(Sigh)

After WWII, my dad opened a service station in Watertown CT. He left that and followed his father's lead as a tool and die maker for the rest of his working life. My brothers and I grew up rebuilding vintage tractors, engines, motorcycles etc. often making our own parts and learning the skills needed to accomplish these restorations. My brothers and I all prsued careers in engineering- They have gone on to achieve great things in that field.

I was in the engineering department of the oldest, largest manufacturer in NW CT for many years. This firm is now gone, and the parking lots are desserted save for some isolated office use. I went back to school and graduated summa cum laude, certified to teach. I did that for one year, and could write a book on the dysfunctionality of our public education system. I spent the next 10 years in healthcare sales, and thought I had found a home. Good at what I did, I climbed that company ladder and was sure I would retire from THAT 150 year old firm. Until it was sold, and I was "seperated". That same week, my wife was laid off from her long-time IT position, a victim of outsourcing. We had always been frugal, saving and investing a significant percentage of our earnings. The economy has not been kind regarding that effort.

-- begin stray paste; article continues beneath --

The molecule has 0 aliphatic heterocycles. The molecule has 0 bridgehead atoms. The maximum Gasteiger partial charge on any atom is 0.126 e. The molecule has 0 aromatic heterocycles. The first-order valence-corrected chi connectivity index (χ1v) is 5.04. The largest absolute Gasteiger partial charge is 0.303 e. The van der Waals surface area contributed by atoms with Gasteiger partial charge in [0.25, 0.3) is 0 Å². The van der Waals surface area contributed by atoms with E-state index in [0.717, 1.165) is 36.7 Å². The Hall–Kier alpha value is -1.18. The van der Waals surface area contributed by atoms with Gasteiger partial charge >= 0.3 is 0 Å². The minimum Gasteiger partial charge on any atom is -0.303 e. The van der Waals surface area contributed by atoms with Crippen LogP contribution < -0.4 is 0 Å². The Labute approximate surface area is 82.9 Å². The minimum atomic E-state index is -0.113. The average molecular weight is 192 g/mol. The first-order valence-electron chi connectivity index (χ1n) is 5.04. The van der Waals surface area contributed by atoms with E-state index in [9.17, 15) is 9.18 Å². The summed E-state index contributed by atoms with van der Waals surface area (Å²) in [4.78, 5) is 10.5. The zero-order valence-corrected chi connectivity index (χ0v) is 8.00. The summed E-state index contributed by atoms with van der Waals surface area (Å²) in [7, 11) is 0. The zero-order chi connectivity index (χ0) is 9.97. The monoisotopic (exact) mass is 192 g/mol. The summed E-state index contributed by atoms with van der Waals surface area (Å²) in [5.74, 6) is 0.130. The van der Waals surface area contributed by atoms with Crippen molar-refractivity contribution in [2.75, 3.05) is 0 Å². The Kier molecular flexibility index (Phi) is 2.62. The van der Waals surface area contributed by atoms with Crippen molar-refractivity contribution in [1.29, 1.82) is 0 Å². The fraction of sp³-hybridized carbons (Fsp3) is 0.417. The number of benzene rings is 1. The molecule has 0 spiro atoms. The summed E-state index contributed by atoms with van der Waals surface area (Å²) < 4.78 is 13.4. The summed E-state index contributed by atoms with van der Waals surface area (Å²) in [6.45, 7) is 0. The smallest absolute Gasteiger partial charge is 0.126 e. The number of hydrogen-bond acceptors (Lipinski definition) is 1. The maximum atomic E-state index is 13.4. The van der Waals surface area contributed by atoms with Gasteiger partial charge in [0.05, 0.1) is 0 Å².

Fortunately my wife was re-employed after only a few months. I have gone on countless interviews, worked part time to make a few dollars and invested heavily in trying to start my own net-based business, which I am networking my butt off trying to launch. I'm also on hold in the middle of the interview process at yet another firm.

I guess this late night ramble is ultimately about many things. I believe it is a good thing to be skilled in a variety of ways, and to be flexible enough to make that an asset. I believe too, that it is important to be positive about one's self and not get depressed over things you don't control. Lastly, I'm quite certan that this is not the country I grew up in. Years of mis-management have created a world where my own kids are facing a lifetime of the uncertainty I'm just starting to deal with.

I hate even committing this to print, and reserve the right to delete it if it sticks in my craw tomorrow morning!
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  #74  
Old 02-02-2012, 01:07 AM
Fulcrum525's Avatar
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Quote:
Originally Posted by ChiefRider View Post
(Sigh)

After WWII, my dad opened a service station in Watertown CT. He left that and followed his father's lead as a tool and die maker for the rest of his working life. My brothers and I grew up rebuilding vintage tractors, engines, motorcycles etc. often making our own parts and learning the skills needed to accomplish these restorations. My brothers and I all prsued careers in engineering- They have gone on to achieve great things in that field.